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Understand basic navigation with Entity Framework Code First (4.3) with 1 to many relationship

Like configuring Entity Framework Code First for 1 to 1 or 1 to 0 relation, you need to go in your DbContext and to configure your entities.

For 1 to many, the syntax is quite the same but is changed to fill up the need of one to many. First, of all, unlike 0 to 1 or 1 to 1 the choice of the relation is simpler. The foreign key is always at the “1” side. That mean that if you have a Dealer that sale many car, every car will have a reference in the database the its seller.

Lets use the same objects that we did previously with 1 to 1 relation.

    public class Dealer:BaseEntity
    {
        public string Name { get; set; }
        public ICollection<Car> CarToSale { get; set; }     //Relationship: Many to one   (one side)
        public ICollection<Customer> Customers { get; set; }//Relationship: Many to many  (two side)
    }

and the car is like :

    public class Car:BaseEntity
    {
        public decimal Price { get; set; }
        public CarBrand Brand { get; set; }             //Relationship : One to one
        public Customer CurrentOwner { get; set; }      //Relationship : One to (zero or one)
    }

As you can see, I only put the CarToSale property which is the one that will link to the Car. This is a little bit the reverse of what I just said about having the Car table having the reference to the Dealer right? Well, in fact, the way we will configure the DbContext will still put the Foreign Key of the table the way we previously stated.

First, lets configure the dealer by stating that we have many cars associated to its.

public class DealerConfiguration : EntityTypeConfiguration<Dealer>
{
     public DealerConfiguration()
     {
         HasMany(x => x.CarToSale);   //One to many
     }
}

But, let say that we want to add in our model the property Dealer inside the car. For the car, the relation is 1 to 0..1.

So, it’s now possible to join to the car the dealer by setting the car to the dealer or to set the dealer to the car.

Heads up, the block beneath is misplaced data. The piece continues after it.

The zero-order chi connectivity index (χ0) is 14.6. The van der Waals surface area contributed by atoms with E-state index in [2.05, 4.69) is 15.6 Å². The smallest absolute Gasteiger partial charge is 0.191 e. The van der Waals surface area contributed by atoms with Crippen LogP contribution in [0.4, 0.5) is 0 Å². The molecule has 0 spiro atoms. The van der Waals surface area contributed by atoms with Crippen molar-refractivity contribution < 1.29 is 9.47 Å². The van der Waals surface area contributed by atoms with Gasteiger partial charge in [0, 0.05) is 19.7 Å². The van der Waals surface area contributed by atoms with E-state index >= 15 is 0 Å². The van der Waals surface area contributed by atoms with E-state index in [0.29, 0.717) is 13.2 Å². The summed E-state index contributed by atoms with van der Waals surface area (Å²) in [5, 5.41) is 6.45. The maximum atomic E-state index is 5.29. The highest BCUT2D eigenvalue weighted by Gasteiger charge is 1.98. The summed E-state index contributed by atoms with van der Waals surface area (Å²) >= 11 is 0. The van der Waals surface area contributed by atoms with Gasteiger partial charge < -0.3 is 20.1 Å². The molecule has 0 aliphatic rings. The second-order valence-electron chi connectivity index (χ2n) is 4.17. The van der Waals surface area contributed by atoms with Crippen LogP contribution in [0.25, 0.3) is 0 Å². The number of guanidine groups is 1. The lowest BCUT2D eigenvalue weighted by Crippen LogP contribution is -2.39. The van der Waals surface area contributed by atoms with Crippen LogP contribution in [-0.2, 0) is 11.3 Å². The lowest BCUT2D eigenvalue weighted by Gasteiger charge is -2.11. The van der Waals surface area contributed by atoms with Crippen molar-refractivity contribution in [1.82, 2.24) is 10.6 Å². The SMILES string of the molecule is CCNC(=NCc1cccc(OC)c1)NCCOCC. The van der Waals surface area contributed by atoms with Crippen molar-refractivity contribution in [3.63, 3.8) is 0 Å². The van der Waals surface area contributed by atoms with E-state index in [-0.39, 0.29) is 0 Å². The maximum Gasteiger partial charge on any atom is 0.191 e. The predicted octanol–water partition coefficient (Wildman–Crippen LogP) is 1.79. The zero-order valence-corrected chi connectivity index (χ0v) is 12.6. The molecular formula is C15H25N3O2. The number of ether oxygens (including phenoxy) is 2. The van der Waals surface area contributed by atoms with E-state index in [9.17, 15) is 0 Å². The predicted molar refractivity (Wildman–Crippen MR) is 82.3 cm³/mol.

//Add to the database from the car
using (var db = new DatabaseContext())
{
	var dealer = new Dealer() {Name = "Patrick"};
	var car = new Car {Brand = new CarBrand(), Seller = dealer};
	db.Dealers.Add(dealer);
	db.Cars.Add(car);
	db.SaveChanges();
}

or

//Add to the database from the Dealer
using (var db = new DatabaseContext())
{
	var car = new Car { Brand = new CarBrand() };
	var dealer = new Dealer() {Name = "Melodie", CarToSale = new Collection<Car>{car}};
	db.Dealers.Add(dealer);
	db.Cars.Add(car);
	db.SaveChanges();
}

In both case, the table still has the foreign key inside the car and the dealer is not aware (from the table Dealer alone) about the car he has sell. From the Entity Framework Entities, both know. Both can read the value and both can save value as we just saw.

Required relation of one to many

For the moment, if we take a look at the database, the generated table contain a NULL at the dealer_id foreign key.

Let say that we want to have this field has a required field. We want “Not NULL” to be generated into the table column property.

public CarConfiguration()
{
	HasRequired(x => x.Seller);         //One to many is now a required field. It's really 1 to * and not 0 to *
}

Will produce:

Not bad! Now we have what we want, a required field for the Dealer (called seller from the car perspective). Could we have configure this from the Dealer’s entity instead of using the Car configuration? Of course!

public class DealerConfiguration : EntityTypeConfiguration<Dealer>
{
	public DealerConfiguration()
	{
		HasMany(x => x.CarToSale).WithRequired(e=>e.Seller);        //One to many (1 to *)
	}
}

So, now you are able to create 0..* and 1..* relationship with Entity Framework.

If you like my article, think to buy my annual book, professionally edited by a proofreader. directly from me or on Amazon. I also wrote a TypeScript book called Holistic TypeScript

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